I’ll Be Seein’ You


The long winter’s gone to wherever time goes

And the moisture this spring passed us by.

The cattle are looking for shade in the noon

While we’re praying for rain in July.


The almanac says that each day has less light

Though you sure couldn’t prove it by me,

But whether it’s heat or a bone-chilling cold,

There’s just no place that I’d rather be.


I rode in tonight tired and hungry again

And a steak sounds like manna right now.

I threw Doc two flakes of some timothy hay

And then walked to the house for my chow.


I turned to look back at the land that is mine

Far beyond what these old eyes can see.

I’m keeping the place by the sweat of my brow

And the blood shed so I could be free.


Their mem’ries cry out as I open the door

And I know I must answer that call.

I look ‘cross the room at the flag hanging there

Where I’ve written their names on the wall.


John Dorsey was killed in an avalanche high

In the Pecos near Barbara Peak.

We found him next spring where the wild bighorns graze

And the river begins as a creek.


Joe Peterson lies in Nevada’s hot sand

Near a spot they call Indian Springs.

No maidens bring flowers or tears to the grave

Guarded closely by a sentry with wings.


Rick Thomas rolled up ‘neath a jug-headed roan

While he’s chasin’ a ringy old steer.

The gelding tripped up in a prairie dog hole

And poor Rick had no time to jump clear.


Debosey rode out for the San Andres Hills

But George never came back from that ride.

He sleeps beside Gene up in Rhodes Canyon now

Where wild horses and cougars abide.


Nick Hack was thrown hard from a bronc in Cheyenne.

We all thought he was well on the way

To win him a buckle or leastwise some coin,

But he cashed in his last chip that day.


Bob Brown lies asleep in a field back east

Where his family laid him to rest.

The Lord knows I wept when I heard he was gone;

As friends go, he was one of the best.


So now every year on the Fourth of July

When I ring Addie’s bell for my friends,

I wonder if someone will ring it for me

On the day when my own story ends.


~Dale Page


Al Albrethson, 1921 – 2020

In addition to being a decorated World War II hero and an accomplished attorney, Al was a prolific writer of Cowboy Poetry.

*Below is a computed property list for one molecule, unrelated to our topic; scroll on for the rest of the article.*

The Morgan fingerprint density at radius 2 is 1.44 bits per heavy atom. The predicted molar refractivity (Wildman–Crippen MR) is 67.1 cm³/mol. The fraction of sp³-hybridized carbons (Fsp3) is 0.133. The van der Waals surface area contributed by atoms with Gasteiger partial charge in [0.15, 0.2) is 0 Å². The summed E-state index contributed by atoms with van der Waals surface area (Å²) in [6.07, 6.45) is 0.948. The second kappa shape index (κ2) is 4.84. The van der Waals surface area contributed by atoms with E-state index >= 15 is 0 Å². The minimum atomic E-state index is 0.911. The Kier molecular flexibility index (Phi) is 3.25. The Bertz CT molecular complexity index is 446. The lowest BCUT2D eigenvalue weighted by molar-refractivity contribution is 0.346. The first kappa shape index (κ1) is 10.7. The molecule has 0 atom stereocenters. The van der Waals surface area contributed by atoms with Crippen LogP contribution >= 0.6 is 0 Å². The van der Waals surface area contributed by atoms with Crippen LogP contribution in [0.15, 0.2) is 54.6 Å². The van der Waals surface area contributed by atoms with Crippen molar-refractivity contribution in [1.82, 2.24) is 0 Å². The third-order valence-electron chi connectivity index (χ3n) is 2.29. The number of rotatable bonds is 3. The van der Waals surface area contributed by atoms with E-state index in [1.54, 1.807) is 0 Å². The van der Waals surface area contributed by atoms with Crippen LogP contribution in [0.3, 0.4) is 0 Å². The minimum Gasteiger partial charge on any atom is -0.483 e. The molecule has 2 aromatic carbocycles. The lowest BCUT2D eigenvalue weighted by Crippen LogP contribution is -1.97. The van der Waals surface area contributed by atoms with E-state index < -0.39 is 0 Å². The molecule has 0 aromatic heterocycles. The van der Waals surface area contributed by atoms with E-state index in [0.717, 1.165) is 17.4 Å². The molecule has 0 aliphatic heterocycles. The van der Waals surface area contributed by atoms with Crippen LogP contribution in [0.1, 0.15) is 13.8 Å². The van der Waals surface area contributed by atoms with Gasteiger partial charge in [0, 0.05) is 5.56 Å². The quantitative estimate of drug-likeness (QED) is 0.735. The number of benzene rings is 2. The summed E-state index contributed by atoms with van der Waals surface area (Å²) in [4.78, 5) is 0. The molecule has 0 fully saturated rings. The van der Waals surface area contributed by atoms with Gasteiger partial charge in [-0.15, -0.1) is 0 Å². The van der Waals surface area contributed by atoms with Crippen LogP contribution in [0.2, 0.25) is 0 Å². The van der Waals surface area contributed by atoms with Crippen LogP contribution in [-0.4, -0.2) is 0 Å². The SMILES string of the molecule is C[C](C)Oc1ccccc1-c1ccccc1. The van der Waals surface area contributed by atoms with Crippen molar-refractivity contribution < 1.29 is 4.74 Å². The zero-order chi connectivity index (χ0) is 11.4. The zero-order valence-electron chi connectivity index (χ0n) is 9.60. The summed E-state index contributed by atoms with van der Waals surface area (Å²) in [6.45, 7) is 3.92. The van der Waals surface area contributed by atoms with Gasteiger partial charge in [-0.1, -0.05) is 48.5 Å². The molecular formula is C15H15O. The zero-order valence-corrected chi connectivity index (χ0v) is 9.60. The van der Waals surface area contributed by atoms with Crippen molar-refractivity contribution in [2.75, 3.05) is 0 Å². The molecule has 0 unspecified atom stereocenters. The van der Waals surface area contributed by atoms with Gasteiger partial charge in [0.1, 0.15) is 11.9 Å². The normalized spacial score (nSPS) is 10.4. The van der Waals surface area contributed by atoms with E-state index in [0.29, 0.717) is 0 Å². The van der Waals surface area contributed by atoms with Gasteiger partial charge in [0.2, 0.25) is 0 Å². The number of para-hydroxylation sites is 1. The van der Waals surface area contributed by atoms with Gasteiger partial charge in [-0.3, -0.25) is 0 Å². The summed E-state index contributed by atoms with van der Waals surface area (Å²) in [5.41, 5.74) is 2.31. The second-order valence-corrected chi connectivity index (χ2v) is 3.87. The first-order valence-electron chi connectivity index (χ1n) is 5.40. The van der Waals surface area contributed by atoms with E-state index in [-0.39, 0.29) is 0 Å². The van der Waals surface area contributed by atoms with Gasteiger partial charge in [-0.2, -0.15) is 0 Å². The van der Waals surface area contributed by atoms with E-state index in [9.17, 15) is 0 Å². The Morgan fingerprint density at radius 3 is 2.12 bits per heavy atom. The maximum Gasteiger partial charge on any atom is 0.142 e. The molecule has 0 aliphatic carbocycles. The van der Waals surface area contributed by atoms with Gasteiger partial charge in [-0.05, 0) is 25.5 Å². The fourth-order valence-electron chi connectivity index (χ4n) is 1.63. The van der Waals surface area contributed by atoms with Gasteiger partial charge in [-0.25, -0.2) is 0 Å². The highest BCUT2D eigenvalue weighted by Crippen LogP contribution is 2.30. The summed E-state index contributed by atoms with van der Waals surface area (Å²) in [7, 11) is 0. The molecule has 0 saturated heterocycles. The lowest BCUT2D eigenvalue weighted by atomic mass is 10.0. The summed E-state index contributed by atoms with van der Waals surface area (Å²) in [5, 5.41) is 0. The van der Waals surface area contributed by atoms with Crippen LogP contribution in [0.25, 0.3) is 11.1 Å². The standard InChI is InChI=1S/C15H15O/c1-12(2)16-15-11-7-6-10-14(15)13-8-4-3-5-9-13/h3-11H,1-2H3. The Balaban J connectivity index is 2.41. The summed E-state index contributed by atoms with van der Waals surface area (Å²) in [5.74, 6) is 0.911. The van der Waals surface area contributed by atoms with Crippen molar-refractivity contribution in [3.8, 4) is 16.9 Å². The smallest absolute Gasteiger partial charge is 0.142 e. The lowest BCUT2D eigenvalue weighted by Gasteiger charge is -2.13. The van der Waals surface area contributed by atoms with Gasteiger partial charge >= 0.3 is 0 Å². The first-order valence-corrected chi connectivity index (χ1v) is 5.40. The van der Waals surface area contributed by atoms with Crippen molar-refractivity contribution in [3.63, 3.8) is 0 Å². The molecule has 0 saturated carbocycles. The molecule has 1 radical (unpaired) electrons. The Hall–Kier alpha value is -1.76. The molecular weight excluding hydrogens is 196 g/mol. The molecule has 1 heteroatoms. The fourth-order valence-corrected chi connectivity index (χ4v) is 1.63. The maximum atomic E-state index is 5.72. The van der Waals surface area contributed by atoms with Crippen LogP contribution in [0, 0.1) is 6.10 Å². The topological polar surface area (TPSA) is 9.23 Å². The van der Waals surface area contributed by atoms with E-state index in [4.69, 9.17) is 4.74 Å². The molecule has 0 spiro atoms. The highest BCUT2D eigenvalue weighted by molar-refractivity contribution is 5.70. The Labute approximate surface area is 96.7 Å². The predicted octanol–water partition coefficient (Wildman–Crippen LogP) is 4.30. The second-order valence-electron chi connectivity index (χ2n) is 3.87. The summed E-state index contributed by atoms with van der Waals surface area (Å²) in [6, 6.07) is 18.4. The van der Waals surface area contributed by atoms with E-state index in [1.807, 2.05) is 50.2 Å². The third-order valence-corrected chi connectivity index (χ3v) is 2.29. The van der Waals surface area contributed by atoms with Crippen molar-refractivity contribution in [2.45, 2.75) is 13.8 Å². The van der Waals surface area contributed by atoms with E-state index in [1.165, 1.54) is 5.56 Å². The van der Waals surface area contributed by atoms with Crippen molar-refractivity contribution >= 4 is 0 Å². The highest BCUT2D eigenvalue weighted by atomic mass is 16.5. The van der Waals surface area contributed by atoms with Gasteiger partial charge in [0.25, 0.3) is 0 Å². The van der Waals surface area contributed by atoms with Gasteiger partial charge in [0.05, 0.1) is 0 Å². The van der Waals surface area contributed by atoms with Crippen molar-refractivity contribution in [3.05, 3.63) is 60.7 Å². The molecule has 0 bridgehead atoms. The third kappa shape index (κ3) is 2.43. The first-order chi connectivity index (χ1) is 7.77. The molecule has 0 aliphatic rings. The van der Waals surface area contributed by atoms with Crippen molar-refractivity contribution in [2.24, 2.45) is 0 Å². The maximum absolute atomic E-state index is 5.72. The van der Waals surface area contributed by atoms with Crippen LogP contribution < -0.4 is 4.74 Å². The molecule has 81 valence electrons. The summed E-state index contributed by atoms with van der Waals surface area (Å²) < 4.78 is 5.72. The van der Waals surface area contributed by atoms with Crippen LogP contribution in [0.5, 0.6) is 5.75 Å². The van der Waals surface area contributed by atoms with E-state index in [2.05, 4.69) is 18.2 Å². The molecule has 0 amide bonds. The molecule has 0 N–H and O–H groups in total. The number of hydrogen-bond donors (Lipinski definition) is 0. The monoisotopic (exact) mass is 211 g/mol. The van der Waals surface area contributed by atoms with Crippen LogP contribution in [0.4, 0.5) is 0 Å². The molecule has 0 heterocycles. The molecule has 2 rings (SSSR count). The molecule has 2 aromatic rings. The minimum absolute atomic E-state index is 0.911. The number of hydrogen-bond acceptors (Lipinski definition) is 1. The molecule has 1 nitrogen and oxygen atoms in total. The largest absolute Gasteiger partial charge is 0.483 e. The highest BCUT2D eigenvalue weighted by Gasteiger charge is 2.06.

In his self published book “From True to Coulda Been,” Al’s introduction tells of a life fully lived:
“I was born on a small ranch near Gannet, in the Big Wood River Valley of South Central Idaho. A succession of bad water years and low crop and livestock prices led my parents to leave that area in 1926 and move the family to a small rented farm near Meridian in the Boise Valley. They eventually bought a farm in that area. I lived and worked on that and neighboring farms until I graduated from Boise Junior College (now Boise State university) in 1941. During that period I learned how to milk cows, ride a horse, drive a team, milk cows, pitch hay, shock grain, clean out a monstrous chicken house, slop hogs, dig post holes, string used barbed wire, milk cows, take care of sheep, and milk cows.”


From Al’s obituary:
“He joined the Army Air Corps (later called the Air Force) and rose to the rank of 1st Lieutenant, serving as a bombardier on B-29 bombers in the China-Burma-India and Pacific theatres during WWII. When one of his daughters asked Al if basic training was difficult, he noted that enduring boot camp during the Nebraska winter was a vacation compared to growing up on a dairy farm. Citations included three Air Medals and the Distinguished Flying Cross. To see an interesting interview about Al’s wartime experiences, search “Veterans Remember Al Albrethsen” on YouTube.


Al enjoyed fishing, gardening, and pinochle, but his passion was words. He knew a plethora of them (and their etymology), and strove to choose the most appropriate one in every circumstance. He was truly witty and often produced the perfect pun without missing a beat. 


Al was a self-taught musician and became proficient on the clarinet and harmonica without ever learning to read music (although he once paid $5 to take 10 clarinet lessons). He heard harmonies everywhere and saw music in color. One of his true pleasures was to jam with his musician buddies, daughters, and sons-in-law. He continued to play mouth harp well into his 90s and knew hundreds of songs. As his health and eyesight failed him in his final years, he still found joy in listening to his family and friends play music and sing songs. Al’s formidable intellect, quick wit, musical ability, and perfect grammar add up to poetry, and Al wrote some exceptional verses. He composed folkloric poems and enjoyed reciting them at various cowboy poetry gatherings all around Colorado.” He emceed both the Silverton Jubilee Folk Music Festival and the 4-H Cowboy Poetry and Dinner Fundraiser in Gateway for many years. Every family gathering included Al’s recitations of favorites such as “Treat Everyone Equal” and “Spring Cleanup” (search “Selected Poems Annie Albrethsen” on YouTube).”


From his long-time friend and partner in music, Peggy Malone:
“Al and I enjoyed our shared love of music. It was always a magical time when so many times we’d close the show together with jovial camaraderie at different events. We especially loved the Gateway 4-H fundraiser. I was honored to call him friend.”


A tribute to Al Albrethson could go on and on but, suffice to say, Al was a long-time regular performer in the Western Slope Cowboy Gathering, a writer of perfect rhyme and meter, and a steadfast friend.